Ethiopia: OLA rebel fighters surrender in large numbers

Local media in Ethiopia’s Oromia region reported recently surrendered fighters of the OLA.
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Ethiopian security forces say they made significant progress against the Oromo Liberation Army (OLA) insurgency in recent months, with many rebels surrendering and a key insurgent base in West Wellega captured.

A spokesperson for the Ethiopian National Defense Forces (ENDF) announced that 110 insurgents surrendered this week following a successful operation in Horo Gudru, a known OLA stronghold. Regional officials in West Wollega claim over a thousand OLA fighters have been killed in clashes during the past three months.

Last week, Ethiopian media reported the capture of a critical rebel hideout deep within a forest, inaccessible by road. Authorities say the location contained medical facilities used by rebels and a cache of weapons, including grenades, rocket-propelled grenades, and machine guns. The group also maintained excavator equipment, “used in ramshackle gold mining operation” that the military say is one of its sources of income.

Following recent military operations, officials say there is a return to normalcy in eastern Wollega, with schools and government services resuming operations. Roads are now operational in most areas of the region and the airport is now opened back up.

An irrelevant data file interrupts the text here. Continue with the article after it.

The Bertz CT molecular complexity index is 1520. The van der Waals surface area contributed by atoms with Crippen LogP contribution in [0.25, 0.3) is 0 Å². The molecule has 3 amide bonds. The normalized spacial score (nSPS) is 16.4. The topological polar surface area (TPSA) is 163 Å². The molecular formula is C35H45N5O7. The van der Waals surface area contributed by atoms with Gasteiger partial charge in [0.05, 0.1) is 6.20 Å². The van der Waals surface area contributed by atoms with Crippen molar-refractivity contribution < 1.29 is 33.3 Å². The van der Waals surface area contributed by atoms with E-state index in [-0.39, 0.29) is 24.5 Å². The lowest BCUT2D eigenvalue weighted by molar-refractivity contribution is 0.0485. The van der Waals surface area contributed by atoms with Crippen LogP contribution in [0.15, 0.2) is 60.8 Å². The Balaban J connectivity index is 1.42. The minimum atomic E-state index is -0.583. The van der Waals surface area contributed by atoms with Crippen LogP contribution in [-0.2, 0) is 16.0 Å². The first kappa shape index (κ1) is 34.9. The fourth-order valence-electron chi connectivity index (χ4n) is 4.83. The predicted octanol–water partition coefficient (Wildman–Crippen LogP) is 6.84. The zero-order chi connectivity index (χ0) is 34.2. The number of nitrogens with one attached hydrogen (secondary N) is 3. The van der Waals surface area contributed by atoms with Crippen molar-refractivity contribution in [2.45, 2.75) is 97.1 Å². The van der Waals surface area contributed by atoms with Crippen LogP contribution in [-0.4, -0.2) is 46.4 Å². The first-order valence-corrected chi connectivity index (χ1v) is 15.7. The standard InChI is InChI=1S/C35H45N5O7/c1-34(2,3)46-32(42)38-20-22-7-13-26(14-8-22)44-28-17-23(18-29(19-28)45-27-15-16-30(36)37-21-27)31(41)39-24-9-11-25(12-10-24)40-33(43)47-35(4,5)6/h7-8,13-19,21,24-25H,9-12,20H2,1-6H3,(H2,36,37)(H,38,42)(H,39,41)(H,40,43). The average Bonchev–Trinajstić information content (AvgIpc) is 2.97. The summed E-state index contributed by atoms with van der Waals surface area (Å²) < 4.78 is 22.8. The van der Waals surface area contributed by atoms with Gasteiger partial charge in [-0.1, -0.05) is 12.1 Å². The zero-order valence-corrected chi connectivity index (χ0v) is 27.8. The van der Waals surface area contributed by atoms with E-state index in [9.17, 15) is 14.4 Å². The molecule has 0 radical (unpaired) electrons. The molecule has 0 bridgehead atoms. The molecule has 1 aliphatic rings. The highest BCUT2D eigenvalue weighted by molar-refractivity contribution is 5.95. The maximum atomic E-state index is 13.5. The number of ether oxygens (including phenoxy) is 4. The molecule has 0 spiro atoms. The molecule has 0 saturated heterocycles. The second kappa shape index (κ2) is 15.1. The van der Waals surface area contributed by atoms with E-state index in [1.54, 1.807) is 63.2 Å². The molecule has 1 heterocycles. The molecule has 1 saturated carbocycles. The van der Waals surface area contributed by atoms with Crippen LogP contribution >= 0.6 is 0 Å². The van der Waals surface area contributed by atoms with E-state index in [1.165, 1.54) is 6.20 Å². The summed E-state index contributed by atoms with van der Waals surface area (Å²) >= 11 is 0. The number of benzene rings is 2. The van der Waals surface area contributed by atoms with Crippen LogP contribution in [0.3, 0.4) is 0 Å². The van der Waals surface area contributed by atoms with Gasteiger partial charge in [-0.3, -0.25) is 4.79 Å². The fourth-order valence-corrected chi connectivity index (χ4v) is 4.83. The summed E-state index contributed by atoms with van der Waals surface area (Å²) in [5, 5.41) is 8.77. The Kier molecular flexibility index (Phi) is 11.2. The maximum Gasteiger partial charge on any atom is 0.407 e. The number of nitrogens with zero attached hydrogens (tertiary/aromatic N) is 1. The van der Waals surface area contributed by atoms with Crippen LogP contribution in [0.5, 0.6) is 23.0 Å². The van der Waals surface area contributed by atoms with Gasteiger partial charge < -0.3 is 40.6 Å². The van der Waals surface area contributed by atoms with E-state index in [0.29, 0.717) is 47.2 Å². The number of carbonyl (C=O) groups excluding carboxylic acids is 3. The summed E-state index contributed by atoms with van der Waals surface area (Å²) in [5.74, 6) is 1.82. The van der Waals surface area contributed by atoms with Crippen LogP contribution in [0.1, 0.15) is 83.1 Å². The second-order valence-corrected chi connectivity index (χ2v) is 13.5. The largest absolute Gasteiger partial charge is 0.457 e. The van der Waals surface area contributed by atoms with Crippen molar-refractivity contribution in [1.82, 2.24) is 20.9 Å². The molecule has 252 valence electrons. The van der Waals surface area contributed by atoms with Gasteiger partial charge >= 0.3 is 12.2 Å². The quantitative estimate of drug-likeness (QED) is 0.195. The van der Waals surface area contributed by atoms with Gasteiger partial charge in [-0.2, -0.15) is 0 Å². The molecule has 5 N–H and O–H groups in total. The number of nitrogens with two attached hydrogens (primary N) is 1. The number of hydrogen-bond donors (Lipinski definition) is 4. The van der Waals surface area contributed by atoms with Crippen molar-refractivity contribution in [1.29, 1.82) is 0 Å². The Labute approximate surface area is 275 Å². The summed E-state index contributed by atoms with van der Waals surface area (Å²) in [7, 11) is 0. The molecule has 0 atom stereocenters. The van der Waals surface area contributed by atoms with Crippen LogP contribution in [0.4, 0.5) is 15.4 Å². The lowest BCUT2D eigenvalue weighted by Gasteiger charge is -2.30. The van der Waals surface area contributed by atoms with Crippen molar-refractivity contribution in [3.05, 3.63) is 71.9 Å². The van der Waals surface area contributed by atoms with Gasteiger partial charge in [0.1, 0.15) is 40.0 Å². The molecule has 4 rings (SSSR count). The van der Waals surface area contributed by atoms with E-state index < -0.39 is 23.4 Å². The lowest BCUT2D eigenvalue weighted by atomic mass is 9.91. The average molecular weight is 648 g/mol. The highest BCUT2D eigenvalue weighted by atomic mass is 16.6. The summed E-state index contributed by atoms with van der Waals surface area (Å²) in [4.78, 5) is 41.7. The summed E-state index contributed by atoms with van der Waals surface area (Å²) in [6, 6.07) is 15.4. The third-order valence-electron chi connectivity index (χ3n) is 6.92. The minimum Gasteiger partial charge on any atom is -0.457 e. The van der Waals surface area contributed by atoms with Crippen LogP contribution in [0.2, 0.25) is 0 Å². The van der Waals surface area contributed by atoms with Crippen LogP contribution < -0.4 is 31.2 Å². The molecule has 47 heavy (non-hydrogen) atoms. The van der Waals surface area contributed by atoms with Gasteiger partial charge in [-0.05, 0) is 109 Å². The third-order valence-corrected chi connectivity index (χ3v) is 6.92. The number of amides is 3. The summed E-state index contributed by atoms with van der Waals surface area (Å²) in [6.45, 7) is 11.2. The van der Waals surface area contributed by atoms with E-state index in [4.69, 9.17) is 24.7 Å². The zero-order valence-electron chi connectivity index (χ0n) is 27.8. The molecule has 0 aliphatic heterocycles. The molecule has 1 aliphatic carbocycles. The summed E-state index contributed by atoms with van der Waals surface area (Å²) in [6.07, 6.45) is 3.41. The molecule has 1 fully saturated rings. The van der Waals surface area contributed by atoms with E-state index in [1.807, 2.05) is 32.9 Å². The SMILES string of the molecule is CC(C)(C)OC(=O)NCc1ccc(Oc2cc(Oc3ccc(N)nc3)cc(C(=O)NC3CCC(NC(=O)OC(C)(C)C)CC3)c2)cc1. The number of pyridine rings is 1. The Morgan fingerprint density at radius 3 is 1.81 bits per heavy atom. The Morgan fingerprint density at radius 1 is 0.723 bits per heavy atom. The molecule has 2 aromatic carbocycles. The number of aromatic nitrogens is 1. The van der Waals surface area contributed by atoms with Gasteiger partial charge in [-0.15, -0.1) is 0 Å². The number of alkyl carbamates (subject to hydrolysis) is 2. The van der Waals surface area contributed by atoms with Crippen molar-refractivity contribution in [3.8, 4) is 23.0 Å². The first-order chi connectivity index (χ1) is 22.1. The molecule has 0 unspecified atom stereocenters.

While Ethiopian officials claim no organized OLA resistance remains, they warn that some insurgents have splintered into smaller units of criminal gangs, posing a threat of highway robberies, and keeping civilians on edge. Authorities acknowledge the need for continued “mop-up” operations and public cooperation to fully address security concerns.

Speaking to local news, Gadisa Dero, a senior military commander stated, “over one thousand suspected informants living in East Welega, including those from within the ruling party have been arrested and remain in detention”. 

People here remain cautious however. Previous reports of victories against the OLA that were not sustained and expanded upon are a reminder not to be overly optimistic. Many residents desire long-term guarantees of safety and freedom of movement. A local speaking to Abren said, “rehabilitating the recently surrendered gunmen back to normal life is very important, but there will be those that will never turn themselves in for fear of being persecuted”, he worries, “they will choose a life of crime instead”.

The OLA is a splinter rebel group that spun off the much older Oromo Liberation Front (OLF) in 2018-2019 over disagreement on how to pursue the “political aims and aspirations of the Oromo”. It has committed countless atrocities in its quest to overthrow the government. In pursuing the insurgents, government securities services have also been accused of using harsh tactics, harming civilians in the process, and fueling a cycle of recrimination. The OLA and the Government failed to reach a peace agreement on two occasions.

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